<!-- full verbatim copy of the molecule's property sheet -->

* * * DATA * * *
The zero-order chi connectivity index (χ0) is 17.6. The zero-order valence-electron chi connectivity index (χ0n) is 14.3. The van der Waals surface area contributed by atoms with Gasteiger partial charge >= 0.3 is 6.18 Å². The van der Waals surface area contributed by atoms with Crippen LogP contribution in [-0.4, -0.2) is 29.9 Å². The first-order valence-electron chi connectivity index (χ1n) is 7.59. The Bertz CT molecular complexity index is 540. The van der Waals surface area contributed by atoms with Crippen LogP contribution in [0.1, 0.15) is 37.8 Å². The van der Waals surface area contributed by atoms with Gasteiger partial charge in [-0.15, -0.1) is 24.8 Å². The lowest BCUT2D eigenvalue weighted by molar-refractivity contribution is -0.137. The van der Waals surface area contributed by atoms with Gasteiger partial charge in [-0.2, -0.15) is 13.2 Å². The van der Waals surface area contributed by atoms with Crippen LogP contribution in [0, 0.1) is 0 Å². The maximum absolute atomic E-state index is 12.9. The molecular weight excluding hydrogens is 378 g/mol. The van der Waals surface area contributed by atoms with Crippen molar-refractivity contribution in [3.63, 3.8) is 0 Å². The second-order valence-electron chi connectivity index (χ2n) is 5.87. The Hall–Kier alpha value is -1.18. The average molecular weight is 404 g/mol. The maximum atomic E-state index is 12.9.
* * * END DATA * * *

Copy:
The zero-order chi connectivity index (χ0) is 17.6. The zero-order valence-electron chi connectivity index (χ0n) is 14.3. The van der Waals surface area contributed by atoms with Gasteiger partial charge >= 0.3 is 6.18 Å². The van der Waals surface area contributed by atoms with Crippen LogP contribution in [-0.4, -0.2) is 29.9 Å². The first-order valence-electron chi connectivity index (χ1n) is 7.59. The Bertz CT molecular complexity index is 540. The van der Waals surface area contributed by atoms with Crippen LogP contribution in [0.1, 0.15) is 37.8 Å². The van der Waals surface area contributed by atoms with Gasteiger partial charge in [-0.15, -0.1) is 24.8 Å². The lowest BCUT2D eigenvalue weighted by molar-refractivity contribution is -0.137. The van der Waals surface area contributed by atoms with Gasteiger partial charge in [-0.2, -0.15) is 13.2 Å². The van der Waals surface area contributed by atoms with Crippen LogP contribution in [0, 0.1) is 0 Å². The maximum absolute atomic E-state index is 12.9. The molecular weight excluding hydrogens is 378 g/mol. The van der Waals surface area contributed by atoms with Crippen molar-refractivity contribution in [3.63, 3.8) is 0 Å². The second-order valence-electron chi connectivity index (χ2n) is 5.87. The Hall–Kier alpha value is -1.18. The average molecular weight is 404 g/mol. The maximum atomic E-state index is 12.9.